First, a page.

List Of Countries That Allow Women On The Front Line
Hello Defence Lovers, The Army’s move to recruit women to combat positions will open up new vistas for them. Indian women are sure to surmount initial hiccups, if any, and excel in their new and formidable assignments. With more women joining the Army in multiple fields, there will be a welcome cessation of the gender barrier and attendant mental blocks. When it comes through, India will be one of the few countries allowing women to take up the risky job. Here is a list of countries that allow women on the front line:
- Since 1989 all military occupations have been open to women.
- The submarine service was a little late in opening up, but it did in 2000.
- Representation of women in the Canadian armed forces has grown from 11.4% in 2001 to 15.1% as of February 2017 .
(2.) The US:
- Women in the US military are playing a more active role in direct combat women since 2002, as a result of wars in Iraq and Afghanistan.
- The Guardian reported that in January 2013 the US military officially lifted a ban on female soldiers serving in combat roles and said anyone qualified should get a chance to fight on the front lines of war regardless of their sex.
- From January 1, 2013, the country opened all employment categories in Australian defence force to women who were serving in the ADF.
- The Australian department of defence said women serving members of the ADF were entitled to apply for a career in a combat role, provided they met the requirements.
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(4.) The UK:
- In July 2016, Prime Minister David Cameron lifted a ban on women serving in close combat units in the British military, the BBC reported.
- In May that year, the ministry of defence published a paper on the role of women in ground close combat, saying “opening GCC roles to women will maximise the talent available to defence and deliver equality of opportunity for all service personnel”.
- Apart from these countries, several European nations allow women in the combat roles. A 2010 survey by the British Ministry of Defence listed the following countries:
- The Danes adopted a policy of total inclusion in 1988 following trials in 1985 and 1987 exploring the capabilities of women in combat, according to a 2010 survey by the British ministry of defence.
- The survey listed several European countries and also talked about Israel and New Zealand, as mentioned below.
- Finland allows women in close combat roles.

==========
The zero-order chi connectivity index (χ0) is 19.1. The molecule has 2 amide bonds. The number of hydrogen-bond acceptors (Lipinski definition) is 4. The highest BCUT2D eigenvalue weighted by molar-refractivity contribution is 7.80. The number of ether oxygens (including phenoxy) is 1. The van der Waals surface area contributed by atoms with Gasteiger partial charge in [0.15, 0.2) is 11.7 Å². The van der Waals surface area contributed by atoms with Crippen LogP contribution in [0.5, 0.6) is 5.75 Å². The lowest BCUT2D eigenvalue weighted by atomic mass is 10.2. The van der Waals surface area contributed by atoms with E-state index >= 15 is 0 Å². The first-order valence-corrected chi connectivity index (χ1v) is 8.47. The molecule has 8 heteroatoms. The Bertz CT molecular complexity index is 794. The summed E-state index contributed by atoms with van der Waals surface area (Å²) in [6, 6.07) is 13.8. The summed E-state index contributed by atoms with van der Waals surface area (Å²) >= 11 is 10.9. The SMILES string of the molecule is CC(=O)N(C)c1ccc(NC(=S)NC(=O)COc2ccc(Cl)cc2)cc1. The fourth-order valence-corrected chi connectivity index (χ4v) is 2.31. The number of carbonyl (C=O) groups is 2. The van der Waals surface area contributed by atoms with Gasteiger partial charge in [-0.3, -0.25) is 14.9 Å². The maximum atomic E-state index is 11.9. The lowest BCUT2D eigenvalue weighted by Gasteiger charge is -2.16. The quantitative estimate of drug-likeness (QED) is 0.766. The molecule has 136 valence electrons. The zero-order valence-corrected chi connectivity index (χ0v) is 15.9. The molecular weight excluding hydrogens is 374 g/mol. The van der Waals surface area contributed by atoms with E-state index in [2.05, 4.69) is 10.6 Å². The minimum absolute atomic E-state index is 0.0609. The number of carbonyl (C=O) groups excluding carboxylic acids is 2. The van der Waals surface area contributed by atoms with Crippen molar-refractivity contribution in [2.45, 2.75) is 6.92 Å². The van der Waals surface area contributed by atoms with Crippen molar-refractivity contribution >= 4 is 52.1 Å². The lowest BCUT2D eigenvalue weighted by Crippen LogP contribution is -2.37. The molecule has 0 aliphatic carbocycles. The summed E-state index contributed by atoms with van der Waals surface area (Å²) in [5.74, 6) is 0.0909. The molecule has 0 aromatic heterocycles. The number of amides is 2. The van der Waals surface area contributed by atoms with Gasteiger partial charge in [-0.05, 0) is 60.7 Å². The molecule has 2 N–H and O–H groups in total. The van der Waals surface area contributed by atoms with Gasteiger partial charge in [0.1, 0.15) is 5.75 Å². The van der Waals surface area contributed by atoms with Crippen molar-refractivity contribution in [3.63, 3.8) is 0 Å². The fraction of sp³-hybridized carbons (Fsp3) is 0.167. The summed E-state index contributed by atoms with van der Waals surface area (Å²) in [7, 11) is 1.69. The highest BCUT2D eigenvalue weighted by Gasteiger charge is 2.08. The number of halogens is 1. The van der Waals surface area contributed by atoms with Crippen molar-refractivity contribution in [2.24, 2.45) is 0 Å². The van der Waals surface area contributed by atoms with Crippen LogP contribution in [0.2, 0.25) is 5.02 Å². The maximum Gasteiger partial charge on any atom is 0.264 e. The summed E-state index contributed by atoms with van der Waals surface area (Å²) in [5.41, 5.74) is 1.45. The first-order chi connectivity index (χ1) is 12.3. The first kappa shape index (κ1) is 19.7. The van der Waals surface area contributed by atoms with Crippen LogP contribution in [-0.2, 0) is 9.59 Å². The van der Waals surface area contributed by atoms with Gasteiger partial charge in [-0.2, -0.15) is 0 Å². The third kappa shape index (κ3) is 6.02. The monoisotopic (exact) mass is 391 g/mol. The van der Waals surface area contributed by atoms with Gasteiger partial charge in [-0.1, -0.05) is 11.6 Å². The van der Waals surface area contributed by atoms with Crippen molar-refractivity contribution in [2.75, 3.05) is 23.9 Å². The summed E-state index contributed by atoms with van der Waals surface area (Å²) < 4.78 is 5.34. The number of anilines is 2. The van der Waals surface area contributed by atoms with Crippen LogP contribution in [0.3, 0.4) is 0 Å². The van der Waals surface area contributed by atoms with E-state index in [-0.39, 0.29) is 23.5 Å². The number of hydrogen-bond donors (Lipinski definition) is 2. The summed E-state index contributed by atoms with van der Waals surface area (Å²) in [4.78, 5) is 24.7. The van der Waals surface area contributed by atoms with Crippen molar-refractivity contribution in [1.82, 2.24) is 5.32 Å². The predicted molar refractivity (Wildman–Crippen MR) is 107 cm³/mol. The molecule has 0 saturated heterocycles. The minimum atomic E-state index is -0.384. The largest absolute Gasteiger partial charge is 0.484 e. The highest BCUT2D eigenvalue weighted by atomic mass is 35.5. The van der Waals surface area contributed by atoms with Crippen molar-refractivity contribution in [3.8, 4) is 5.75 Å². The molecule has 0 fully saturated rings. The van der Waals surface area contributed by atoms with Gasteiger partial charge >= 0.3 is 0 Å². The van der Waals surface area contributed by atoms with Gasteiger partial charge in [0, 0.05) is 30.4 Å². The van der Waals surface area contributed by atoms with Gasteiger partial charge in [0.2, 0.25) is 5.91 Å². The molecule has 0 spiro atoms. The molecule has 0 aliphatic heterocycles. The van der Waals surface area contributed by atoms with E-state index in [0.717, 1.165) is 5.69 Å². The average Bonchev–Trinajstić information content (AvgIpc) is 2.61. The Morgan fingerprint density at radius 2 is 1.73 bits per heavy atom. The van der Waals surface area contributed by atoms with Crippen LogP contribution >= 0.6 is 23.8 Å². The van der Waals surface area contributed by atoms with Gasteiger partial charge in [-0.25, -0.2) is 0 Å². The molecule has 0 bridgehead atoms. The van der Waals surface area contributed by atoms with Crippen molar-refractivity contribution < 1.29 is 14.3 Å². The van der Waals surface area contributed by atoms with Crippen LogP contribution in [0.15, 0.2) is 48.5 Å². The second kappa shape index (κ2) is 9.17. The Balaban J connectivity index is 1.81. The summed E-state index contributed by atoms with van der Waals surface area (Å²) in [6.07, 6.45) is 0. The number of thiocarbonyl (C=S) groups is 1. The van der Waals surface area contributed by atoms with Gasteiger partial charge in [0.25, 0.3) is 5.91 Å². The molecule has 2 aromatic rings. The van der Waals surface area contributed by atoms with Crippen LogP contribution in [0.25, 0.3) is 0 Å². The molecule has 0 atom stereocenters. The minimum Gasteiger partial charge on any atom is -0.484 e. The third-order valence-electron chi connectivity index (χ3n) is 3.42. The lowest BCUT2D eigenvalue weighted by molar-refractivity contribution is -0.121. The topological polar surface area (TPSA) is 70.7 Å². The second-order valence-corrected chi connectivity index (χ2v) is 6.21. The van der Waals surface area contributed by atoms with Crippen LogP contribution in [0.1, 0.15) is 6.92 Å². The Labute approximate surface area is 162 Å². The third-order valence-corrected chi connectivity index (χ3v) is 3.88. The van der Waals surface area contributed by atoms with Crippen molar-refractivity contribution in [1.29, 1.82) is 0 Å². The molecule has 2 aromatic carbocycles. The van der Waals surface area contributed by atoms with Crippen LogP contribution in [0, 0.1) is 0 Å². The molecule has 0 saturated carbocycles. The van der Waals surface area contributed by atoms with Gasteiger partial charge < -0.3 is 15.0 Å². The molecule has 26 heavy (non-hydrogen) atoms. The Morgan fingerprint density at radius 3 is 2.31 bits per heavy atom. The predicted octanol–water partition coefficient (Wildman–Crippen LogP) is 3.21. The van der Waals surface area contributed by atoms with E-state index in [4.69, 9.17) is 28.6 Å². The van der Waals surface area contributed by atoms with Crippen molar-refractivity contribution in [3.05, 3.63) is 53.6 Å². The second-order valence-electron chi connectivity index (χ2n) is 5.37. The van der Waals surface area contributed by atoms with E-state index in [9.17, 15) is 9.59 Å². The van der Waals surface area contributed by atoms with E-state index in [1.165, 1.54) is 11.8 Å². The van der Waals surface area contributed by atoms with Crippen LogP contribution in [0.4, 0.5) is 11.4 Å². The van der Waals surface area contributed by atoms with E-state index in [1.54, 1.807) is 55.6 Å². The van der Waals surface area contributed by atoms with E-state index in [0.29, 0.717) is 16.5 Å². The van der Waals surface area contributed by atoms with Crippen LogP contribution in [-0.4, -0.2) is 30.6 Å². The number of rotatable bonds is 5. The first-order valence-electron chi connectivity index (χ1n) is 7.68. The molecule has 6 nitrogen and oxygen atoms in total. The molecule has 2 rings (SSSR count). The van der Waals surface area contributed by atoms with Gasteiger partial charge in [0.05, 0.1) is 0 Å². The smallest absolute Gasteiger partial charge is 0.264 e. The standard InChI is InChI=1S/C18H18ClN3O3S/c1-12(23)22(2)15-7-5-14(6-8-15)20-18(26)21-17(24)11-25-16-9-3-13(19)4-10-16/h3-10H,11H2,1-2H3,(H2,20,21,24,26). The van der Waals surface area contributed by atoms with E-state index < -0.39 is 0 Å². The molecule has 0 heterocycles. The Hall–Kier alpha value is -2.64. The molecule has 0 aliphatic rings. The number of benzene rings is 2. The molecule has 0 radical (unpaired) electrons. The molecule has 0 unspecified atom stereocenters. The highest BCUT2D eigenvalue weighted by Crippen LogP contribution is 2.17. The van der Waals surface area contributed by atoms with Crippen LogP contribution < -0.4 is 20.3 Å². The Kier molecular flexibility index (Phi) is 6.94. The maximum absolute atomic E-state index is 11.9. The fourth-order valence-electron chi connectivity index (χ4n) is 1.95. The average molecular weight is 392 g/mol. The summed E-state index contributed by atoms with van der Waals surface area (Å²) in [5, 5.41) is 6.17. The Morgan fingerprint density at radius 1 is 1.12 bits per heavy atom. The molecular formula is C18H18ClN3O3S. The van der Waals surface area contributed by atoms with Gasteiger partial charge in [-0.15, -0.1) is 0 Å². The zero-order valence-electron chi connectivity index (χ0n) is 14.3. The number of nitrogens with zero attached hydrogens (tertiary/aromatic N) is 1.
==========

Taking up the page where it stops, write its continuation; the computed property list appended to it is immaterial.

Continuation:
- All services and units of the Finnish defence forces and the Finnish border guard accept females.
- Women can serve in the French military except on submarines and in the riot-control gendarmerie.
- In 2006, 1.7% of combat infantry comprised women and 19% of French military personnel were female, the British survey found.
- Women first joined German combat units in 2001 following a ruling by the European Court of Justice, which said preventing women from combat roles was against the principles of gender equality.
- It was in 1995 that the Israeli defence force began incorporating women in combat positions.
(10.) The Netherlands:
- The Dutch allow women in close combat roles.
(11.) New Zealand:
- The country has no restrictions on roles for women in its defence force, says the UK survey.
- They can serve in the infantry, armour and artillery divisions as a consequence of legislation that came into effect in 2001.
- In 1985, equal opportunities legislation was applied to the Norwegian armed forces and Norway became the first Nato country to allow women in all combat functions, including submarines.
- Poland employs women in close combat roles.
- The country allows women to volunteer and serve in all services of the army.
- There is no distinction between Romanian men and women with regard to combat roles.
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- The armed forces personnel law in May 1999 eliminated gender discrimination and women were allowed to join all positions in any service.
- Since 1989, there have been no gender restrictions to any positions in the Swedish military.
- According to the British survey, women are allowed in all services and roles including combat.